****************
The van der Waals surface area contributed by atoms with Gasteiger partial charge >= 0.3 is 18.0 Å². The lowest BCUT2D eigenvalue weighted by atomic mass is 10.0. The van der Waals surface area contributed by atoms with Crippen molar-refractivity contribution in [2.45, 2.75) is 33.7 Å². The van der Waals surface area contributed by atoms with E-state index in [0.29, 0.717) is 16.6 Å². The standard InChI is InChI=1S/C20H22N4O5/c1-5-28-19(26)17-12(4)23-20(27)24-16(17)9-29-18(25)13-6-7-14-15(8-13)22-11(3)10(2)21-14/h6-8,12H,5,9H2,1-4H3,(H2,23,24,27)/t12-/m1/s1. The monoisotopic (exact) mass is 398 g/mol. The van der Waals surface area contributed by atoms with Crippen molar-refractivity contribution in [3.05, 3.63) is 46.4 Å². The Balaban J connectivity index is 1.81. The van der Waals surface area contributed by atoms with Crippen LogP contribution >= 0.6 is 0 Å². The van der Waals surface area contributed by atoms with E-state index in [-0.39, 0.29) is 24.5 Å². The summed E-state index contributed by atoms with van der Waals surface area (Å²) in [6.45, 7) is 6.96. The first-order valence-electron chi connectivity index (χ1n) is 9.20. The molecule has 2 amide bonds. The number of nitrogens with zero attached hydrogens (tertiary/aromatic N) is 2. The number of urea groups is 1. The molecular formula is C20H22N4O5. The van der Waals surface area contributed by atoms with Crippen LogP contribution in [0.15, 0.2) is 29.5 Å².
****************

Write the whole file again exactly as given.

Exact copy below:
The van der Waals surface area contributed by atoms with Gasteiger partial charge >= 0.3 is 18.0 Å². The lowest BCUT2D eigenvalue weighted by atomic mass is 10.0. The van der Waals surface area contributed by atoms with Crippen molar-refractivity contribution in [2.45, 2.75) is 33.7 Å². The van der Waals surface area contributed by atoms with E-state index in [0.29, 0.717) is 16.6 Å². The standard InChI is InChI=1S/C20H22N4O5/c1-5-28-19(26)17-12(4)23-20(27)24-16(17)9-29-18(25)13-6-7-14-15(8-13)22-11(3)10(2)21-14/h6-8,12H,5,9H2,1-4H3,(H2,23,24,27)/t12-/m1/s1. The monoisotopic (exact) mass is 398 g/mol. The van der Waals surface area contributed by atoms with Crippen molar-refractivity contribution in [3.05, 3.63) is 46.4 Å². The Balaban J connectivity index is 1.81. The van der Waals surface area contributed by atoms with Crippen LogP contribution >= 0.6 is 0 Å². The van der Waals surface area contributed by atoms with E-state index in [-0.39, 0.29) is 24.5 Å². The summed E-state index contributed by atoms with van der Waals surface area (Å²) in [6.45, 7) is 6.96. The first-order valence-electron chi connectivity index (χ1n) is 9.20. The molecule has 2 amide bonds. The number of nitrogens with zero attached hydrogens (tertiary/aromatic N) is 2. The number of urea groups is 1. The molecular formula is C20H22N4O5. The van der Waals surface area contributed by atoms with Crippen LogP contribution in [0.15, 0.2) is 29.5 Å².